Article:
More October Overage

American composer Louis Karchin’s Dark Mountains / Distant Lights (NEW FOCUS RECORDINGS FCR225) is a showcase for seven recent pieces, dating as far back as 2004. They’re performed here by the trio of Miranda Cuckson (violin), Steven Beck (piano) and Jacqueline Leclair (oboe), and this small ensemble brings an intimacy to the music which is one of the album’s strong points. Karchin gets his inspiration from poetry and paintings as much as he does from nature, in particular certain places; hence the image of the Northern Lights on the cover, a phenomenon which stirs the soul of many. A very accessible record. The music contains many striking intervals, daring leaps of imagination in the way it moves boldly from one chord to the next. Karchin also has quite a melodic gift, and doesn’t appear to have been too affected adversely by the tenets of serialism. The title piece, composed in 2016, puts Cuckson in the spotlight as she turns in an assured solo performance, and it also wins points for being the most “atmospheric” piece of the set, although 2017’s ‘Reflection’ comes a close second; I’m always won over by the sound of the oboe, and in fact I wish we could hear more from Leclair on the album. From 27th March 2019.

Martin Archer made Another Fantastic Individual (DISCUS 80CD) by overdubbing various wind instruments (saxes, clarinet, flute, recorder and melodica) in the studio, occasionally adding backdrops with percussion, keyboards, electronics, and computer-based sounds. This is the 80th Discus Music release, and Archer has been playing music for over 40 years, yet in all that time he’s never made a completely solo record before this. (Although he has displayed his skill for studio craft, and his multi-instrumentalist talents, many times before, for instance on 2004’s Heritage and Ringtones). Archer insists he’s remaining true to his aim of “playing AACM style saxophone”, and cites a long list of saxophone “greats” on the inside cover, players who he learned from by listening. Oddly enough this totally instrumental music – which is fascinating – doesn’t always seem like pure “jazz” to me, and often is more like a highly individual form of modern composition, perhaps not far apart from the early music of Kurt Weill in his Berlin cabaret days. In that respect, it kind of intersects with a certain period of Frank Zappa (the first side of Burnt Weeny Sandwich), and in terms of its production method, Another Fantastic Individual is not unlike another Zappa item, Uncle Meat, which contains many instances of multiple overdubbed woodwinds. Admittedly Archer doesn’t use varispeed (Zappa used it a lot in 1968), but if you like Uncle Meat you’ll almost certainly find your way into this. From 26th March 2019.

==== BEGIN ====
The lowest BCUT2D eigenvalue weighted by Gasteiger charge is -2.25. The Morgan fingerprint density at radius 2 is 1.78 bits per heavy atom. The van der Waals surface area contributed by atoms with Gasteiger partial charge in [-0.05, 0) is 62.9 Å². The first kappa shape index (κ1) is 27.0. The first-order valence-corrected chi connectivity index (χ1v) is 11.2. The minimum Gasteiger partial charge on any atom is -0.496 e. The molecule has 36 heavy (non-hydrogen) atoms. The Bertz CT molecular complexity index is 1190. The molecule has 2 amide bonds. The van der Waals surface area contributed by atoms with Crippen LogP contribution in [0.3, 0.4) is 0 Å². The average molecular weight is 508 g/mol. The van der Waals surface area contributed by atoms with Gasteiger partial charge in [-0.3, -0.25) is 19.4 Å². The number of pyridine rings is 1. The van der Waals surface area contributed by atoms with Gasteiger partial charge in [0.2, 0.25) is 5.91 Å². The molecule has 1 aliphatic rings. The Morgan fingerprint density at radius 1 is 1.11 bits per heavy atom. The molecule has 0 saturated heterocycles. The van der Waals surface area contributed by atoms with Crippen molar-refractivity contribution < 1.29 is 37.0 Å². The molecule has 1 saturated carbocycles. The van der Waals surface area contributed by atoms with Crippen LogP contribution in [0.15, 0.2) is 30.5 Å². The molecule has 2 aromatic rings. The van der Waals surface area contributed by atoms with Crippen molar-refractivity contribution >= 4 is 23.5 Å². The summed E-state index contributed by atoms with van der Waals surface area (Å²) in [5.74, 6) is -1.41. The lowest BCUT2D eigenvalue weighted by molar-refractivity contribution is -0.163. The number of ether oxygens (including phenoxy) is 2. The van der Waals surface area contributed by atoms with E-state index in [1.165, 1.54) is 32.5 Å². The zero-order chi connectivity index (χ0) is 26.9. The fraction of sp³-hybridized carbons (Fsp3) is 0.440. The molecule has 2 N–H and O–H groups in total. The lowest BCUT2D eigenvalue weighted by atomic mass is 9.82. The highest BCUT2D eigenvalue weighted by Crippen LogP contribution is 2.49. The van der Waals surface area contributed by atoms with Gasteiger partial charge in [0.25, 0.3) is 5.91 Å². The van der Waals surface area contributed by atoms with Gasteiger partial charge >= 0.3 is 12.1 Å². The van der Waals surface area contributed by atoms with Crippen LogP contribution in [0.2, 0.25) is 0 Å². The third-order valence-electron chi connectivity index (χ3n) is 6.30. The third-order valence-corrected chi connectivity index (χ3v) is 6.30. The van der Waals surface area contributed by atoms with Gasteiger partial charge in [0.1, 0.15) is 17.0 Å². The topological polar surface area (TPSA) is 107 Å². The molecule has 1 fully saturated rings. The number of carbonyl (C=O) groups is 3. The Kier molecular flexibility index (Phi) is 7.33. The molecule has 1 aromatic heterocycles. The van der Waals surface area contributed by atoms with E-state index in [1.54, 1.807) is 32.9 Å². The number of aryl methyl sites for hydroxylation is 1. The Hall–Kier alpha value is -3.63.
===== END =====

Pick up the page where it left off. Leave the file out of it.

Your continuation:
Clarinettist and sound artist David Rothenberg made the Cicada Dream Band record for Gruenrekorder in 2014 (with Pauline Oliveros and Timothy Hill); that record made use of insects and birdsong as part of its conceptual whole. A similar approach is used on Nightingale Cities (GRUENREKORDER Gruen 189), a double CD set of music recorded in Berlin and Helsinki. The nightingale is the key. Rothenberg claims this particular bird has “helped me to find the perfect sound”. He enlisted the help of various musicians and singers, plus field recording technicians, and they went out and played in the raw, creating music right there in the forests along with the song of the nightingales. The sessions have been thoroughly documented in the fat book of notes – photographs and annotations galore, meticulously detailing the circumstances of each separate track. Yet the results aren’t really that great to listen to, and there’s a rather twee vibe to the whole thing (bad poetry and much mutual self-admiration among the players), but Rothenberg may be onto something with his ideas about “interspecies music”. It’s a fairly imaginative way of engaging with the ecological debate, for one thing. From 28th March 2019.

Leave a Reply

Your email address will not be published. Required fields are marked *

This site uses Akismet to reduce spam. Learn how your comment data is processed.